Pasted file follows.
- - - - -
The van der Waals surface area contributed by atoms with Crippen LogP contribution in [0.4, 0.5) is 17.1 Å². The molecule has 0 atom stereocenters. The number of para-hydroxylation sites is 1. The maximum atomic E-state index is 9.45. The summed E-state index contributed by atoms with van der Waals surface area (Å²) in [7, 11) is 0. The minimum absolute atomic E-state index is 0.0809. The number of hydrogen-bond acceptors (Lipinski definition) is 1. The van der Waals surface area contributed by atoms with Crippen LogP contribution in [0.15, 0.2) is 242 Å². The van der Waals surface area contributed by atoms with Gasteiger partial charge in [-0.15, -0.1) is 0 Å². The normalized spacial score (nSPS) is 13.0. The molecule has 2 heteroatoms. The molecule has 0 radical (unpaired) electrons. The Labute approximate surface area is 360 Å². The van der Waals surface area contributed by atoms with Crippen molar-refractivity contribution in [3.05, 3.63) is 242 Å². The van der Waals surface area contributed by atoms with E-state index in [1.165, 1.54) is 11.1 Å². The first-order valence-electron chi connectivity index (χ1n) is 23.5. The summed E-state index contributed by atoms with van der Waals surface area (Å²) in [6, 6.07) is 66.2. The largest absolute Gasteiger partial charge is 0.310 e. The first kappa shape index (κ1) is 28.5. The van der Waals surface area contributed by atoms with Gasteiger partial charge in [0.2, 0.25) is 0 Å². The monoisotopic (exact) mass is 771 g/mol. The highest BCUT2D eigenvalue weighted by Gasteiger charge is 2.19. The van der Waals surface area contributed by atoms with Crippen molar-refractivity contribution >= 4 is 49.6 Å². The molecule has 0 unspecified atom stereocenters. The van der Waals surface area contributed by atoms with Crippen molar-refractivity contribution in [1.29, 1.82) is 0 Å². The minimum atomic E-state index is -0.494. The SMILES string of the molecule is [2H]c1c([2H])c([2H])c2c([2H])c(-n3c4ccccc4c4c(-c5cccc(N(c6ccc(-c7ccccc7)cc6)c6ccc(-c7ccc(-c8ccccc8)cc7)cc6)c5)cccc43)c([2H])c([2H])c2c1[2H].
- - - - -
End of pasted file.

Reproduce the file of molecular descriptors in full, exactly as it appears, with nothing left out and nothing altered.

The van der Waals surface area contributed by atoms with Crippen LogP contribution in [0.4, 0.5) is 17.1 Å². The molecule has 0 atom stereocenters. The number of para-hydroxylation sites is 1. The maximum atomic E-state index is 9.45. The summed E-state index contributed by atoms with van der Waals surface area (Å²) in [7, 11) is 0. The minimum absolute atomic E-state index is 0.0809. The number of hydrogen-bond acceptors (Lipinski definition) is 1. The van der Waals surface area contributed by atoms with Crippen LogP contribution in [0.15, 0.2) is 242 Å². The van der Waals surface area contributed by atoms with Gasteiger partial charge in [-0.15, -0.1) is 0 Å². The normalized spacial score (nSPS) is 13.0. The molecule has 2 heteroatoms. The molecule has 0 radical (unpaired) electrons. The Labute approximate surface area is 360 Å². The van der Waals surface area contributed by atoms with Crippen molar-refractivity contribution in [3.05, 3.63) is 242 Å². The van der Waals surface area contributed by atoms with E-state index in [1.165, 1.54) is 11.1 Å². The first-order valence-electron chi connectivity index (χ1n) is 23.5. The summed E-state index contributed by atoms with van der Waals surface area (Å²) in [6, 6.07) is 66.2. The largest absolute Gasteiger partial charge is 0.310 e. The first kappa shape index (κ1) is 28.5. The van der Waals surface area contributed by atoms with Gasteiger partial charge in [0.2, 0.25) is 0 Å². The monoisotopic (exact) mass is 771 g/mol. The highest BCUT2D eigenvalue weighted by Gasteiger charge is 2.19. The van der Waals surface area contributed by atoms with Crippen molar-refractivity contribution >= 4 is 49.6 Å². The molecule has 0 unspecified atom stereocenters. The van der Waals surface area contributed by atoms with Crippen molar-refractivity contribution in [1.29, 1.82) is 0 Å². The minimum atomic E-state index is -0.494. The SMILES string of the molecule is [2H]c1c([2H])c([2H])c2c([2H])c(-n3c4ccccc4c4c(-c5cccc(N(c6ccc(-c7ccccc7)cc6)c6ccc(-c7ccc(-c8ccccc8)cc7)cc6)c5)cccc43)c([2H])c([2H])c2c1[2H].